Kids who know and follow Jesus understand that they are ministers called to serve. There is no better antidote to entitlement than serving. We must teach our children to seek out relationships and then seek to give to those people rather than to receive from them. For my son, it was simple and started early when I taught him how to open a door for other people in public. Since most stores have two sets of double doors, teaching him was easy. I would get the first door, invite him through, and ask him to open the next door. We then waited for the Princess and Queen (Corynn and Mom) to pass through. I would high-five Carson on my way through. He gets it, but he really got it when he held open the door for a rapper in Orlando, Florida. While staying at an Orlando resort over spring break one year, my lessons on chivalry continued. As we walked out of the hotel to the pool, we met a posse of what looked like very important rappers. I am not stereotyping—okay, maybe just a little. Seriously though, if you meet a rapper like P. Diddy and he steps out of a black Suburban with eight armed guards, you spot him right away. No immersion in rap culture necessary. The hat with a perfectly straight bill tilted sideways, mega chains, a modest amount of tattoos, and all white clothes—he was a dead giveaway. “Carson, quick, get the door,” I said. I caught Carson off guard because he had swimming on the brain. He held open the door, and the rapper was the first one through. He stopped, turned around, and looked at Carson for a second. Apparently, Carson had caught him off guard too. We had a special moment, because what happened next was unforgettable. The guy reached into his pocket, pulled out a wad of cash, peeled off a twenty-dollar bill, handed it to my son, and said, “Here, kid, go buy yourself a T-shirt or something.” Carson’s eyes were as big as saucers as he thought to himself, These tall people carry lots of cash . The good thing about Orlando is that in this tourist town, twenty dollars buys about six T-shirts at any gas station. Reminding Carson to open doors is no longer necessary; now he just does it because the potential of cash lurks around every corner.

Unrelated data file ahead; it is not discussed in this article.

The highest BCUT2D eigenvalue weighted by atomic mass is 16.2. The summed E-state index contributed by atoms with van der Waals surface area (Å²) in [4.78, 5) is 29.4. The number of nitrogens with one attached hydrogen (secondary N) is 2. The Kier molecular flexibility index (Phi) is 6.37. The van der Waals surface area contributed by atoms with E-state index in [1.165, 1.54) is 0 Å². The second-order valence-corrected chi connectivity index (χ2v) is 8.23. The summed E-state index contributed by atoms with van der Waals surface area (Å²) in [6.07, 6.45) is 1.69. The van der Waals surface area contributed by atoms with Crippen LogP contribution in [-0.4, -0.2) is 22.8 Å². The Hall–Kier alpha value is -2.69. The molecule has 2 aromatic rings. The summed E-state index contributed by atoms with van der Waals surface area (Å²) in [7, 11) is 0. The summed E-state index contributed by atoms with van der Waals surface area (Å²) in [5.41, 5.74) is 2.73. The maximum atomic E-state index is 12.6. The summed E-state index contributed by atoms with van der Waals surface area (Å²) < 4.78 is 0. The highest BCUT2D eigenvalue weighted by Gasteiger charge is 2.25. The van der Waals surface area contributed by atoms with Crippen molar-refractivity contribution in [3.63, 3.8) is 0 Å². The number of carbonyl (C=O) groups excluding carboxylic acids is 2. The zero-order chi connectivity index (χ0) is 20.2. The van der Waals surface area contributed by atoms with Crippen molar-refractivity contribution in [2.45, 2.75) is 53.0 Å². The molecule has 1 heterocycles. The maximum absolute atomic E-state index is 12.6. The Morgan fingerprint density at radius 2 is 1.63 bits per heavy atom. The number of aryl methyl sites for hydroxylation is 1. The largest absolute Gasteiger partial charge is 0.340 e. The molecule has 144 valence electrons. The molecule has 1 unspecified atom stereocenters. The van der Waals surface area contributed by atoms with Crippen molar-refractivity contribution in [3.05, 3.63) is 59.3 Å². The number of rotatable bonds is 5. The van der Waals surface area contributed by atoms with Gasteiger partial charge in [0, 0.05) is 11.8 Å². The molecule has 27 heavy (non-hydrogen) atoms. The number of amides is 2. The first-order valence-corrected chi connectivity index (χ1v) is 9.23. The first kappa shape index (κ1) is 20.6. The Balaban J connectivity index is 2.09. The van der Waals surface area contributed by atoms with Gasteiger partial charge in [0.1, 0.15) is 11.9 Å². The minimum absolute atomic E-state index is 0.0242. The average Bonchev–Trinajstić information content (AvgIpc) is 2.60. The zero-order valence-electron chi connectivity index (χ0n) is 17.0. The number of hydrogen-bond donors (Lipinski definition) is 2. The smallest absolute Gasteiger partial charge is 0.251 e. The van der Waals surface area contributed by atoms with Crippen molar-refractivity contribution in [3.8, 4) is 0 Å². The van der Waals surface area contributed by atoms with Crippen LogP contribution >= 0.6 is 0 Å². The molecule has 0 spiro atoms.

From the book "Trophy Child"